Thursday, October 18, 2012

How to Take Control of Your Email in a Few Simple Steps

Do you spend too much time on email? Are you looking for a system that academics can use to manage email? In this blog post, I describe a system that will allow you to take control of your email.

After Checking a email inbox i had with my old ISP its all spam WTF!

Email is an amazing way to communicate with people around the world. But, it also can be a time-sink. Academics usually have to spend a lot of time on email. This amount of time tends to increase over the course of your career as you accumulate more students, colleagues, publications, and service.

A couple of years ago, I searched around for a system that would allow me to manage my email more effectively. I had thousands of emails in my inbox, and felt that my email was getting out of control. I found this post by Leo Babauta immensely helpful. The steps I describe below are based on this approach, but tailored for academics.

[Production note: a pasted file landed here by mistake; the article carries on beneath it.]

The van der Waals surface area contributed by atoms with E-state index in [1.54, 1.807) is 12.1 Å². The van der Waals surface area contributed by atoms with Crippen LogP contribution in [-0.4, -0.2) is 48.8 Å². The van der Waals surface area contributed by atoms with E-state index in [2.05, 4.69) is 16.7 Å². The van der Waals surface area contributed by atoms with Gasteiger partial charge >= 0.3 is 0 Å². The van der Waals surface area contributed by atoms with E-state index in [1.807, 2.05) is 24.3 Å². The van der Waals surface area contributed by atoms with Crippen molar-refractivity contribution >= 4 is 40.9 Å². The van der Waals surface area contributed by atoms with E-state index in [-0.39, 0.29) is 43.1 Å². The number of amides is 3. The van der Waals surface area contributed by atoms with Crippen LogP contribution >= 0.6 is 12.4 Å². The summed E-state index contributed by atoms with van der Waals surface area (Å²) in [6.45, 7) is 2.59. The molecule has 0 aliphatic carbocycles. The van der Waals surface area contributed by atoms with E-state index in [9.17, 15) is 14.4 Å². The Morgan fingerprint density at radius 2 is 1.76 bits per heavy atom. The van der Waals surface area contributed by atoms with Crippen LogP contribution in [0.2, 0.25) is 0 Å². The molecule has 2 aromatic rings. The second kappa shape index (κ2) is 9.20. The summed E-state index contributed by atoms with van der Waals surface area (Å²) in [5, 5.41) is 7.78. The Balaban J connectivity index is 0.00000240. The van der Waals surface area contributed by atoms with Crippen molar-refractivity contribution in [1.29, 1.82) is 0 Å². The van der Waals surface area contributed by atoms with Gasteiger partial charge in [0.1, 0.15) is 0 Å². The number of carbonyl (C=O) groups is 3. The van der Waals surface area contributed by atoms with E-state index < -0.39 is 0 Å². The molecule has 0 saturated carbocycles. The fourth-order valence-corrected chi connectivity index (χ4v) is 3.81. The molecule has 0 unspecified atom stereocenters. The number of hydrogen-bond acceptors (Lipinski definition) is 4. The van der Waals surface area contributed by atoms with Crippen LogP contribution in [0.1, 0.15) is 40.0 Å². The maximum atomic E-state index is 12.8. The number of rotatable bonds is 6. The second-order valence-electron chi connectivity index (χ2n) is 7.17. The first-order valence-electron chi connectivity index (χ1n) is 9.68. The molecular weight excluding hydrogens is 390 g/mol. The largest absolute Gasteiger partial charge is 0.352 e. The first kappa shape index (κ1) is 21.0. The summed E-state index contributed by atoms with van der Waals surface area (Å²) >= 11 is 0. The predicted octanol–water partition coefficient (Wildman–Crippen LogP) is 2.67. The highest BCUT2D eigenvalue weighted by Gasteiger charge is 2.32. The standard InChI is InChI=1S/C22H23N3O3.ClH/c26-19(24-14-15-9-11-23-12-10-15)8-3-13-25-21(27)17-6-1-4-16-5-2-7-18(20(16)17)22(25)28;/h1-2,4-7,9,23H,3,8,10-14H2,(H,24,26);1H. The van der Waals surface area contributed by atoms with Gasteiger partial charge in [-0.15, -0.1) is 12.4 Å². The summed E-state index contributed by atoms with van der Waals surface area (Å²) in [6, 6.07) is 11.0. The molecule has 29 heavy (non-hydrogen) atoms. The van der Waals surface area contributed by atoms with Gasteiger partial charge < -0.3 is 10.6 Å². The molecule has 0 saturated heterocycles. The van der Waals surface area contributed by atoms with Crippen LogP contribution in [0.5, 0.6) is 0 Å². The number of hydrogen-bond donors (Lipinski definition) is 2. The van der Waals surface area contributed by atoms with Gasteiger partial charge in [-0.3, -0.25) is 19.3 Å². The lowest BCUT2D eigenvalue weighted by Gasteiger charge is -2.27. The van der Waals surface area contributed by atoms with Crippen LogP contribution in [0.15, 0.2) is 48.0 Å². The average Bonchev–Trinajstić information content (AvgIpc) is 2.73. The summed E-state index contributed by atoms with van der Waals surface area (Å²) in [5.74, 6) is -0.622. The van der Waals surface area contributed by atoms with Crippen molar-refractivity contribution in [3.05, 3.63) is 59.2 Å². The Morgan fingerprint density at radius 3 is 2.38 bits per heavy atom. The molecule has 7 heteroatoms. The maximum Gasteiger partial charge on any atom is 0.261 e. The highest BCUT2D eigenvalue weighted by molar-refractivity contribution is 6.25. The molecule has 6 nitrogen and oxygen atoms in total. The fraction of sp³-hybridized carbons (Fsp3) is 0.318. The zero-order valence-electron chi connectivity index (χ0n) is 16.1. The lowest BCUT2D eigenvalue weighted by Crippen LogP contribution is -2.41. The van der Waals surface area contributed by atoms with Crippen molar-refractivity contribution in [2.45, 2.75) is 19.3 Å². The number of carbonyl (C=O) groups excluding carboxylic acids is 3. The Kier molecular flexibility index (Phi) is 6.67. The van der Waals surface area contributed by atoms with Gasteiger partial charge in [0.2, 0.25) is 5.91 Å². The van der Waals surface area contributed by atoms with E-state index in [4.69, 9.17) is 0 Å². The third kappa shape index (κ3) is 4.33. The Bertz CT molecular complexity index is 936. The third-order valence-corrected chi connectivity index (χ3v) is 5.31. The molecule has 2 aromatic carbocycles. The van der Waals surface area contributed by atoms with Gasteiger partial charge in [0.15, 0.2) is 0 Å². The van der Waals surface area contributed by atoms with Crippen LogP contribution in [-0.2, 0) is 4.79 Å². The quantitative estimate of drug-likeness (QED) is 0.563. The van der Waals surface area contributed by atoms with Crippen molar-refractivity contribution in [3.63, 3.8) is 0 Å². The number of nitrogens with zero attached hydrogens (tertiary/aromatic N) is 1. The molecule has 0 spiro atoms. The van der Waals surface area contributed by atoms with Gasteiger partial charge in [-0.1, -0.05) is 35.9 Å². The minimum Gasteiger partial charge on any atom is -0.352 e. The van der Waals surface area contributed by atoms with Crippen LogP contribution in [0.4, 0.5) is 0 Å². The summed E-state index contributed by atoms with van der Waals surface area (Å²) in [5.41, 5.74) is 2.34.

First, I describe what you can do right now to relieve an overflowing inbox. Then, I explain how to develop a system that keeps your inbox under control.

If your email inbox is overflowing, here are three steps you can take to gain control of it.

Three Steps to an Empty Inbox

  1. Create three folders: 1) Temporary; 2) Archive; and 3) Action.
  2. Take all of the emails that are more than 30 days old and place them in the “Temporary” folder. You will deal with these later, at your leisure.
  3. Start at the top of your inbox and make a decision about each email in your inbox. If you need to do something in response to the email, place it in the “Action” folder. If not, it goes into “Archive.”

If you ever find yourself with spare time, you can return to the “Temporary” folder and attend to any important emails in there. However, if a month has already passed, you probably do not need to respond to them. And, if you do need to respond, you likely will get a reminder about whatever it is you need to do.